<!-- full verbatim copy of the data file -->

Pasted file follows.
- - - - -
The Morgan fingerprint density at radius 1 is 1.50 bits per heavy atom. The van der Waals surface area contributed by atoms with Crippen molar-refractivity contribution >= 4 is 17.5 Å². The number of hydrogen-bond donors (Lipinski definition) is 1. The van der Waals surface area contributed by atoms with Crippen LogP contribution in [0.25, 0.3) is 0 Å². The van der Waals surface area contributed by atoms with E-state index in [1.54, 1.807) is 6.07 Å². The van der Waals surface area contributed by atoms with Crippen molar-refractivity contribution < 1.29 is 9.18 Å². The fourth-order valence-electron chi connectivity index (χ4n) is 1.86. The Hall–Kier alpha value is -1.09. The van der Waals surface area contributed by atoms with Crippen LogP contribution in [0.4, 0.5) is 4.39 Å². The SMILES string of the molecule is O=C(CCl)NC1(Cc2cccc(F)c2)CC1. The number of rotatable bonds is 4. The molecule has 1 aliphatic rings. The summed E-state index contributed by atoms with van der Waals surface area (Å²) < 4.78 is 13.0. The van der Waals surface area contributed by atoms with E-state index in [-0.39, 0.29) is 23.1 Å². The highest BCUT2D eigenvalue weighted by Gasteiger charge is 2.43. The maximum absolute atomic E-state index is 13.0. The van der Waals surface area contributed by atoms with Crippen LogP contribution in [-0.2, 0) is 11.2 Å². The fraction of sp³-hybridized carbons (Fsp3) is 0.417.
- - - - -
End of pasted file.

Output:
The Morgan fingerprint density at radius 1 is 1.50 bits per heavy atom. The van der Waals surface area contributed by atoms with Crippen molar-refractivity contribution >= 4 is 17.5 Å². The number of hydrogen-bond donors (Lipinski definition) is 1. The van der Waals surface area contributed by atoms with Crippen LogP contribution in [0.25, 0.3) is 0 Å². The van der Waals surface area contributed by atoms with E-state index in [1.54, 1.807) is 6.07 Å². The van der Waals surface area contributed by atoms with Crippen molar-refractivity contribution < 1.29 is 9.18 Å². The fourth-order valence-electron chi connectivity index (χ4n) is 1.86. The Hall–Kier alpha value is -1.09. The van der Waals surface area contributed by atoms with Crippen LogP contribution in [0.4, 0.5) is 4.39 Å². The SMILES string of the molecule is O=C(CCl)NC1(Cc2cccc(F)c2)CC1. The number of rotatable bonds is 4. The molecule has 1 aliphatic rings. The summed E-state index contributed by atoms with van der Waals surface area (Å²) < 4.78 is 13.0. The van der Waals surface area contributed by atoms with E-state index in [-0.39, 0.29) is 23.1 Å². The highest BCUT2D eigenvalue weighted by Gasteiger charge is 2.43. The maximum absolute atomic E-state index is 13.0. The van der Waals surface area contributed by atoms with Crippen LogP contribution in [-0.2, 0) is 11.2 Å². The fraction of sp³-hybridized carbons (Fsp3) is 0.417.